July 21, 1861: First Bull Run

The First Battle of Bull Run, or First Manassas, was the first major battle of the Civil War.  A Confederate victory, it gave lessons to those paying attention:

1.    It amply demonstrated the hazards of sending half-trained troops into combat.  Both the Union and Confederate armies were green, and it showed in clumsy battlefield maneuvers and  an inability to coordinate attacks.

2.   An early indication that it was much easier to defend and counter-attack than to launch an initial attack in the Civil War.

3.    Rifled muskets were going to make this an exceptionally bloody war.  5,000 Union and Confederate casualties resulted from this battle, just slightly below the total American killed and wounded for either the entire War of 1812 or the entire Mexican War.

4.    One able general, Stonewall Jackson in the case of Bull Run, could seize the initiative and turn the tide of a battle.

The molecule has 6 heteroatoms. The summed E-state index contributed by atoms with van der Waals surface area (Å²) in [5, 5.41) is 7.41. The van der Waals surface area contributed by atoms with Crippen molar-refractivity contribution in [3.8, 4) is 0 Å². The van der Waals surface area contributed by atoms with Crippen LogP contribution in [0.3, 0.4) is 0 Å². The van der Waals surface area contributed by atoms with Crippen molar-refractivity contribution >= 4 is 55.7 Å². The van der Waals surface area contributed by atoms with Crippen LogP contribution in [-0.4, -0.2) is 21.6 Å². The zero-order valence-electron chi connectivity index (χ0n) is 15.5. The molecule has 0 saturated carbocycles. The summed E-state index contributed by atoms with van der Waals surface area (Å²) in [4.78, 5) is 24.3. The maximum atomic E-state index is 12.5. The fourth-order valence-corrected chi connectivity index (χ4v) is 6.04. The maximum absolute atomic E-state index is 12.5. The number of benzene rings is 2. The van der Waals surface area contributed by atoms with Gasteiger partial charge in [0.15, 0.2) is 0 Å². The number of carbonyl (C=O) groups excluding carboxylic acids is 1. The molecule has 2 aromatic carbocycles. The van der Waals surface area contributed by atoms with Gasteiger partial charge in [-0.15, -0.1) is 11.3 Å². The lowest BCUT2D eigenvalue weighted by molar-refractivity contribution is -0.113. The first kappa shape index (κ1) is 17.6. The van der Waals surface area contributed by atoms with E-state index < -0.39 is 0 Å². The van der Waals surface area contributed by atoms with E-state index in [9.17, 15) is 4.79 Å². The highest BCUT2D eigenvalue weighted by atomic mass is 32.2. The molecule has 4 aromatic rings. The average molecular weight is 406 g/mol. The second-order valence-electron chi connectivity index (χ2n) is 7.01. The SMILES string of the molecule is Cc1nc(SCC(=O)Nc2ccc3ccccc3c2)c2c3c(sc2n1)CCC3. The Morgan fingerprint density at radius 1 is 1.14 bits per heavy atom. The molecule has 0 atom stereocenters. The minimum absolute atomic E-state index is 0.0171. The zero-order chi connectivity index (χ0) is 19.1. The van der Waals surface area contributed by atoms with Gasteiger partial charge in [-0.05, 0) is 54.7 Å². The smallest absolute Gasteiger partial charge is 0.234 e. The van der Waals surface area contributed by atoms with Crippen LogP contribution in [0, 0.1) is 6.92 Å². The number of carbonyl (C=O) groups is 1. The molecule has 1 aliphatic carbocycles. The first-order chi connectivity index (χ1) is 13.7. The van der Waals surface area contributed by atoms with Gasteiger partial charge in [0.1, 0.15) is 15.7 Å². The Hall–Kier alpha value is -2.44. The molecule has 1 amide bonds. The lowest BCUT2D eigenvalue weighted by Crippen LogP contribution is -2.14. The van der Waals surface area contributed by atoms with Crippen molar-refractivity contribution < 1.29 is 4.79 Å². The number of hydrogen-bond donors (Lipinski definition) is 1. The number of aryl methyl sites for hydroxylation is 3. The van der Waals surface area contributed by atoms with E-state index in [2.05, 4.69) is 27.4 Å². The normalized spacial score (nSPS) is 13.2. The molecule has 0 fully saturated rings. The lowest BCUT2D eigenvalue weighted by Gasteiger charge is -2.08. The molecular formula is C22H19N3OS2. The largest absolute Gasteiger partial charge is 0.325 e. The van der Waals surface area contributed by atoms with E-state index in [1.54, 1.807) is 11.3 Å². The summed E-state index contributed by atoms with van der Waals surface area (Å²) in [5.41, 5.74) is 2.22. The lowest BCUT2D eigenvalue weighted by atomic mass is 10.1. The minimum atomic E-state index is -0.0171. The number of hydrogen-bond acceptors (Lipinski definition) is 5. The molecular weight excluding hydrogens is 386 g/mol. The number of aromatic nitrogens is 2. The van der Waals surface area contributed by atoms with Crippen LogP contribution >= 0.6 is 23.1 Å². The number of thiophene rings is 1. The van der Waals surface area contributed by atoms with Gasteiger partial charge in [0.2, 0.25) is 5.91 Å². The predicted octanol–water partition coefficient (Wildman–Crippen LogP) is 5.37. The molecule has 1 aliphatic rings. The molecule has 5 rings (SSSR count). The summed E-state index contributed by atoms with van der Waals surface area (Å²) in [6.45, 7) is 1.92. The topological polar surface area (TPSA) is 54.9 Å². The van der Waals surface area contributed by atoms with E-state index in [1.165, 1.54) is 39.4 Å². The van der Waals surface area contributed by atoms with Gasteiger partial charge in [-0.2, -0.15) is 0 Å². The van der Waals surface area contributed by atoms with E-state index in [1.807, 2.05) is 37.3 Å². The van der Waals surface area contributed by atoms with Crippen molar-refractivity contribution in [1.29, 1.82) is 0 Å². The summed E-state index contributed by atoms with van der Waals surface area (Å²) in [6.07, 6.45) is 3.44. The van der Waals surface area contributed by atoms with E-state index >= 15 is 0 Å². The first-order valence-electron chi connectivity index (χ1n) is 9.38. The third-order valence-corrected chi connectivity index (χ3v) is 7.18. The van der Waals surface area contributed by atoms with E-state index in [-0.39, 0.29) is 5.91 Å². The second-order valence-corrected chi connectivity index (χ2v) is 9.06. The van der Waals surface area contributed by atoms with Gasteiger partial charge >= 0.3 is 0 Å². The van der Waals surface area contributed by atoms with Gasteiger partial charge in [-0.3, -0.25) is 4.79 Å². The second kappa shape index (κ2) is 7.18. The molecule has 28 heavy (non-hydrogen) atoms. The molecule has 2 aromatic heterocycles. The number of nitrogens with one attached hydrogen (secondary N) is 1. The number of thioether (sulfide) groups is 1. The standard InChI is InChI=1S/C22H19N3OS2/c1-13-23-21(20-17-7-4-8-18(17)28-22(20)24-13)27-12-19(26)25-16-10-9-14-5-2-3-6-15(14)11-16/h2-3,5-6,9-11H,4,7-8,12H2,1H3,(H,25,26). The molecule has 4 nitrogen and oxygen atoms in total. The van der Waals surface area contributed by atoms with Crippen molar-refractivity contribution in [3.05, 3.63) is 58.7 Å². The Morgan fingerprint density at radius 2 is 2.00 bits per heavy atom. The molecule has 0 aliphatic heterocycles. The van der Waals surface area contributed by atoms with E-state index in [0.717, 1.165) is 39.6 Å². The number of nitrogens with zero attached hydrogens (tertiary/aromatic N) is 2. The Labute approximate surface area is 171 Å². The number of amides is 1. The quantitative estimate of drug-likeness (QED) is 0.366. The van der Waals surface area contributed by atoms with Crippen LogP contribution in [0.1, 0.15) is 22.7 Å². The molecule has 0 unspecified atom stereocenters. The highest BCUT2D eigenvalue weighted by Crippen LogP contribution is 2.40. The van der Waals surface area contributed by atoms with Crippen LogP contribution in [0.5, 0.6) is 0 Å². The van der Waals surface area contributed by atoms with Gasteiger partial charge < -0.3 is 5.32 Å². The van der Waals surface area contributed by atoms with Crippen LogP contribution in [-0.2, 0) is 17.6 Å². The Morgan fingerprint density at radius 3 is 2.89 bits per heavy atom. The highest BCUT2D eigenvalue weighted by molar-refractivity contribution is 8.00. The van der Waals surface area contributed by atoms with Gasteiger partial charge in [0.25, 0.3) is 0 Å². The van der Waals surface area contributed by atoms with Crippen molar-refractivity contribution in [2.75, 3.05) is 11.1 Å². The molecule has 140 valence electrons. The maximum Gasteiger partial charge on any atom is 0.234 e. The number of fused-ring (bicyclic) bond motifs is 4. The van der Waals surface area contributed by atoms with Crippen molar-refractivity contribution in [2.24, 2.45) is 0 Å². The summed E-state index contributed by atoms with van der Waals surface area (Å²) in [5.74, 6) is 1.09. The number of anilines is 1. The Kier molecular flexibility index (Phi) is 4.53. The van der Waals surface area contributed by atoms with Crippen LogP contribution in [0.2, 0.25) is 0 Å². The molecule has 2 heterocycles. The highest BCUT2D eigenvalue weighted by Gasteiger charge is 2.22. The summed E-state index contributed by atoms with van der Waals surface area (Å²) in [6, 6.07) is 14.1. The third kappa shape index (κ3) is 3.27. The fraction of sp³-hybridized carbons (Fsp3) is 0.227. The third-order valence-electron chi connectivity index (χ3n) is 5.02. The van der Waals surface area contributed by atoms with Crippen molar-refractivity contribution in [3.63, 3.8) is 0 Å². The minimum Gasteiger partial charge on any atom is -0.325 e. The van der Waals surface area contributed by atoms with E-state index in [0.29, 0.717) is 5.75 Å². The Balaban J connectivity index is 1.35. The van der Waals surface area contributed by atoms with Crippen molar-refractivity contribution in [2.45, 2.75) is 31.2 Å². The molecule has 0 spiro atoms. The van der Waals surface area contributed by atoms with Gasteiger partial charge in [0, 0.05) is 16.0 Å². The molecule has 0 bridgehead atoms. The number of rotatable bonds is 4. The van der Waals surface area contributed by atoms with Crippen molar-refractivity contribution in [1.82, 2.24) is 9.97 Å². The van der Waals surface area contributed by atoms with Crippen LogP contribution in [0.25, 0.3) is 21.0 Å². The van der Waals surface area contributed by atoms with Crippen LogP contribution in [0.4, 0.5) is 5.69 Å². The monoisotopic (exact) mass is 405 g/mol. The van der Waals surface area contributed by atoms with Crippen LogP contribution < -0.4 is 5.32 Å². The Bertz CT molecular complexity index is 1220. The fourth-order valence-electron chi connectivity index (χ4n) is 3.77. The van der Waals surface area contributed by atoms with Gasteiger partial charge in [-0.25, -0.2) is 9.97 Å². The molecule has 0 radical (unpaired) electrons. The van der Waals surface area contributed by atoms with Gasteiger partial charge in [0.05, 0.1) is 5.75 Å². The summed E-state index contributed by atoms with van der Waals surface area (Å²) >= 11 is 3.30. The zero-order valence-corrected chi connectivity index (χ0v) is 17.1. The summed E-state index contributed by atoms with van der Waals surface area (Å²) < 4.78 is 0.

5.    Decisive pursuit was going to be a rare thing in this war.  The Union army was routed from the field, but the Confederates, almost as disorganized in victory, was unable to pursue and destroy large portions of the Union force.

6.    Railroads allowed rapid reinforcement of troops.

7.    Both sides were determined to win, and no one battle would lead to the end of the war.

The Confederates were overjoyed in winning the first big battle and the Union was depressed.  However, to an objective observer the main lessons drawn from Bull Run would have been that even with raw troops both sides had withstood heavy fighting for several hours, that the issue was in doubt for most of the battle and that the results of the battle were not decisive for either side.  A long war, desperately waged by both sides, was clearly foretold by the first major fight of the Civil War.

Published in: on July 21, 2011 at 5:30 am  Comments (1)  
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  1. […] here for my thoughts on the lessons to be gleaned from Bull Run by observant […]

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